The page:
On Sunday morning, the 2nd September 1666, the
destruction of medieval London began
Accidental fires were common in 17th-century
London. Open fires burned in houses, shops and workshops, sellers
kindled them in braziers in the streets. Timber was the most common
building material, and straw was laid on floors and stored in stables
In the early hours of the morning of Sunday,
2 September, fire broke out ? in the king's own bakery in Pudding Lane
in the City. Pudding Lane was a narrow street of timbered buildings,
many of them housing cook shops. It backed on to Fish Street Hill, which
led to London Bridge, itself lined with buildings made of plaster and
wood. Once fire took hold in Thomas Farryner's bakery kitchen that
night, it spread swiftly.
A journeyman living above the bakery raised the
alarm. The household jumped to safety from the roof, except for one maid,
who became the fire's first victim. Fanned by a stiff east wind, the fire
burned fiercely, spreading to buildings in Thames Street in the south, St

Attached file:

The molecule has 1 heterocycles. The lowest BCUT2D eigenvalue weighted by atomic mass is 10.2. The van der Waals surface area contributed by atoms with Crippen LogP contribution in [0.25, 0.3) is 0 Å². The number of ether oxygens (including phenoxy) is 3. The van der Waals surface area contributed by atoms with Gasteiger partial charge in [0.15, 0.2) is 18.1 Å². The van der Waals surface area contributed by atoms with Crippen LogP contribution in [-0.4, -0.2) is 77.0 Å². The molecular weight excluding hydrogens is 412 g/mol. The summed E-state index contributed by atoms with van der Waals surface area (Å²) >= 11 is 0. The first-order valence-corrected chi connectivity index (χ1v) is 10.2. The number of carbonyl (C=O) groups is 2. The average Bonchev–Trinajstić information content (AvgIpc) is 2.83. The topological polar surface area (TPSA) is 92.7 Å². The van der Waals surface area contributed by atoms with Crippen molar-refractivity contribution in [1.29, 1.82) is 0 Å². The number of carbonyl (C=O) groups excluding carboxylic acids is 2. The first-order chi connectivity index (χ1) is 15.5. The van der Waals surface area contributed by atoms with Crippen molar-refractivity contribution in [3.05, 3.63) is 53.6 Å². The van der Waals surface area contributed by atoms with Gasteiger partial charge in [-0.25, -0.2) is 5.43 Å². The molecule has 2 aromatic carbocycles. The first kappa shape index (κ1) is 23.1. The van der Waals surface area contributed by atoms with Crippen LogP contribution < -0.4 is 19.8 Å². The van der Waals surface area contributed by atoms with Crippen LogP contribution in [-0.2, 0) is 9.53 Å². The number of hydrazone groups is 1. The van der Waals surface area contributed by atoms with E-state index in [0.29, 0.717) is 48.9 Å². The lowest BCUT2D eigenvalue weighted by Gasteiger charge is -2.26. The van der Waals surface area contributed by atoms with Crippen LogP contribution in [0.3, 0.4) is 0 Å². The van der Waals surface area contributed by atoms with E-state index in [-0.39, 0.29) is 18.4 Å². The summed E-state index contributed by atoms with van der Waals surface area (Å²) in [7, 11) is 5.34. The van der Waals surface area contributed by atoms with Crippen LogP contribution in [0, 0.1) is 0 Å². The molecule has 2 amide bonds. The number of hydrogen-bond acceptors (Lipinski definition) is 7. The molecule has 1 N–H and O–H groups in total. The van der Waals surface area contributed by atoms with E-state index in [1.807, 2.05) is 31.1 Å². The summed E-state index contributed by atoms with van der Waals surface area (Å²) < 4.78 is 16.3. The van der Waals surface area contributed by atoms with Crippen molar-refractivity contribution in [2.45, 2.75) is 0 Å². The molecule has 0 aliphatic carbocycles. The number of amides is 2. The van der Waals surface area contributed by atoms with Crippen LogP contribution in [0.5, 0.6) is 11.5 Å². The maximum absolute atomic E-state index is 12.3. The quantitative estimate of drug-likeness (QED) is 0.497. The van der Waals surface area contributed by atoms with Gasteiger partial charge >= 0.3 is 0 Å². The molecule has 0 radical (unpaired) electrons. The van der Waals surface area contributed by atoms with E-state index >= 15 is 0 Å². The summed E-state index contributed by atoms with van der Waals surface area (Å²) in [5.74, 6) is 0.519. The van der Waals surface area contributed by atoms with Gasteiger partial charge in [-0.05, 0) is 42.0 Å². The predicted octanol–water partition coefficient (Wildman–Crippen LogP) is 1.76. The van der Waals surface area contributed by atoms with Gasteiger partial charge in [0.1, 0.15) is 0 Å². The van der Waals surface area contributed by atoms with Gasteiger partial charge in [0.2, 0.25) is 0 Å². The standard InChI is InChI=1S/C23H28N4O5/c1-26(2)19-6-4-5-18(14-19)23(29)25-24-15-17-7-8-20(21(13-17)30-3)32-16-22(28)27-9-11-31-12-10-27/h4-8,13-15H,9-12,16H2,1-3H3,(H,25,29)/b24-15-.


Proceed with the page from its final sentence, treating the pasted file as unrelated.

Botolph's Lane in the east and Fish Street Hill. Many of the buildings
housed storerooms full of combustible materials such as oil, pitch, hemp and
tar. These fuelled the fire, and the heat was so intense that no one could
get close enough to fight the flames.
The standard procedure to stop a fire from spreading had always been to
destroy the houses on the path of the flames, creating ?fire-breaks?, to
deprive a fire from fuel. Lord Mayor Bludworth, however, was hesitant,
worrying about the cost of rebuilding. By the time a Royal command came
down, carried by Samuel Pepys, the fire was too out of control to stop.
The Trained Bands of London were called in to
demolish houses by gunpowder, but often the rubble was too much to be
cleared before the fire was at hand, and only eased the fire's way onward.
The fire blazed unchecked for another three days, until it halted near
Temple Church. Then, it suddenly sprang to life again, continuing towards
The Duke of York had the presence of mind to
order the Paper House demolished to create a fire break, and the fire
finally died down.
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